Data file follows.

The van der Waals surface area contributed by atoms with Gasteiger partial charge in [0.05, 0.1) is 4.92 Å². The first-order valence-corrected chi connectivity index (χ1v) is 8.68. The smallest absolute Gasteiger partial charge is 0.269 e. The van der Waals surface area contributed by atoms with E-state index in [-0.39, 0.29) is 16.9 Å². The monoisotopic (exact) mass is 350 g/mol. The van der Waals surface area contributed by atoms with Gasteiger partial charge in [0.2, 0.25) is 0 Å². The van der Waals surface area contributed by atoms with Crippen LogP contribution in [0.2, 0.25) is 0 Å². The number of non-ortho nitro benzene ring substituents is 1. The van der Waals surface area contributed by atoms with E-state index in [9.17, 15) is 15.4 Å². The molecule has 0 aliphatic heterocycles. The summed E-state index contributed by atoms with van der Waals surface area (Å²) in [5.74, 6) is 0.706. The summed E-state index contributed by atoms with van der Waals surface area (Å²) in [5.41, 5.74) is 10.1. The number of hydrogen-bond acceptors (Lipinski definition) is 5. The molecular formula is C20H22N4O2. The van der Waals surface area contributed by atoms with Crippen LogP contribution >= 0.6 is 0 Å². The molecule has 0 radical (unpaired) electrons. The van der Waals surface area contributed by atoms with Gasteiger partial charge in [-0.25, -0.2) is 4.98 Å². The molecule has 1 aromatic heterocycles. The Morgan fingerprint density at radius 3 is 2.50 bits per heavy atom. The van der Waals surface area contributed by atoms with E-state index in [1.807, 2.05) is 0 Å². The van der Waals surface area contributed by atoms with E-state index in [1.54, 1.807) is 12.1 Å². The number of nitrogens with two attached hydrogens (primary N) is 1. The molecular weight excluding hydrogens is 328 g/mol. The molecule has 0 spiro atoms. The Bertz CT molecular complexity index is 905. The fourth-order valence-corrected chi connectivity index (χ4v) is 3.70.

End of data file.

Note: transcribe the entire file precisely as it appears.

The van der Waals surface area contributed by atoms with Gasteiger partial charge in [0.05, 0.1) is 4.92 Å². The first-order valence-corrected chi connectivity index (χ1v) is 8.68. The smallest absolute Gasteiger partial charge is 0.269 e. The van der Waals surface area contributed by atoms with E-state index in [-0.39, 0.29) is 16.9 Å². The monoisotopic (exact) mass is 350 g/mol. The van der Waals surface area contributed by atoms with Gasteiger partial charge in [0.2, 0.25) is 0 Å². The van der Waals surface area contributed by atoms with Crippen LogP contribution in [0.2, 0.25) is 0 Å². The number of non-ortho nitro benzene ring substituents is 1. The van der Waals surface area contributed by atoms with E-state index in [9.17, 15) is 15.4 Å². The molecule has 0 aliphatic heterocycles. The summed E-state index contributed by atoms with van der Waals surface area (Å²) in [5.74, 6) is 0.706. The summed E-state index contributed by atoms with van der Waals surface area (Å²) in [5.41, 5.74) is 10.1. The number of hydrogen-bond acceptors (Lipinski definition) is 5. The molecular formula is C20H22N4O2. The van der Waals surface area contributed by atoms with Crippen LogP contribution >= 0.6 is 0 Å². The molecule has 0 radical (unpaired) electrons. The van der Waals surface area contributed by atoms with Gasteiger partial charge in [-0.25, -0.2) is 4.98 Å². The molecule has 1 aromatic heterocycles. The Morgan fingerprint density at radius 3 is 2.50 bits per heavy atom. The van der Waals surface area contributed by atoms with E-state index in [1.807, 2.05) is 0 Å². The van der Waals surface area contributed by atoms with E-state index in [1.54, 1.807) is 12.1 Å². The number of nitrogens with two attached hydrogens (primary N) is 1. The molecular weight excluding hydrogens is 328 g/mol. The molecule has 0 spiro atoms. The Bertz CT molecular complexity index is 905. The fourth-order valence-corrected chi connectivity index (χ4v) is 3.70.